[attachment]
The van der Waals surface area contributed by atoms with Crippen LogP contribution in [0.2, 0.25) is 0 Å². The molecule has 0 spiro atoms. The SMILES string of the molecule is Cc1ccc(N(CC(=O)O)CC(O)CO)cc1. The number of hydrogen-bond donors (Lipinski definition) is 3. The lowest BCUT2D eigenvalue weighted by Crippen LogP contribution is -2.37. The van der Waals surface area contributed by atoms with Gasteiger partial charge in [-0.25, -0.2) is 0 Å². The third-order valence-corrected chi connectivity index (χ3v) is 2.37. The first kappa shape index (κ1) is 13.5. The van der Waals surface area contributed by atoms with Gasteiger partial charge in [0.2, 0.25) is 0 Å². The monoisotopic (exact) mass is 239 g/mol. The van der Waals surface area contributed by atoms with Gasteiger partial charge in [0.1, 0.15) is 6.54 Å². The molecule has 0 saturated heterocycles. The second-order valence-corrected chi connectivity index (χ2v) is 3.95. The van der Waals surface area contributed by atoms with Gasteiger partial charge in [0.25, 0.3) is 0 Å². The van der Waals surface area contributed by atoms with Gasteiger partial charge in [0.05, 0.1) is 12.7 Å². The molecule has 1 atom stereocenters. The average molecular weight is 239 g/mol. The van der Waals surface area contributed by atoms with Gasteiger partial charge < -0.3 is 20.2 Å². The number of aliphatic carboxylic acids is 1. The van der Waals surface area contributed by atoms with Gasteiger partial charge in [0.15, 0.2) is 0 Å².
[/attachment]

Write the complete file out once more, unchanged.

The van der Waals surface area contributed by atoms with Crippen LogP contribution in [0.2, 0.25) is 0 Å². The molecule has 0 spiro atoms. The SMILES string of the molecule is Cc1ccc(N(CC(=O)O)CC(O)CO)cc1. The number of hydrogen-bond donors (Lipinski definition) is 3. The lowest BCUT2D eigenvalue weighted by Crippen LogP contribution is -2.37. The van der Waals surface area contributed by atoms with Gasteiger partial charge in [-0.25, -0.2) is 0 Å². The third-order valence-corrected chi connectivity index (χ3v) is 2.37. The first kappa shape index (κ1) is 13.5. The van der Waals surface area contributed by atoms with Gasteiger partial charge in [0.2, 0.25) is 0 Å². The monoisotopic (exact) mass is 239 g/mol. The van der Waals surface area contributed by atoms with Gasteiger partial charge in [0.1, 0.15) is 6.54 Å². The molecule has 0 saturated heterocycles. The second-order valence-corrected chi connectivity index (χ2v) is 3.95. The van der Waals surface area contributed by atoms with Gasteiger partial charge in [0.25, 0.3) is 0 Å². The van der Waals surface area contributed by atoms with Gasteiger partial charge in [0.05, 0.1) is 12.7 Å². The molecule has 1 atom stereocenters. The average molecular weight is 239 g/mol. The van der Waals surface area contributed by atoms with Gasteiger partial charge < -0.3 is 20.2 Å². The number of aliphatic carboxylic acids is 1. The van der Waals surface area contributed by atoms with Gasteiger partial charge in [0.15, 0.2) is 0 Å².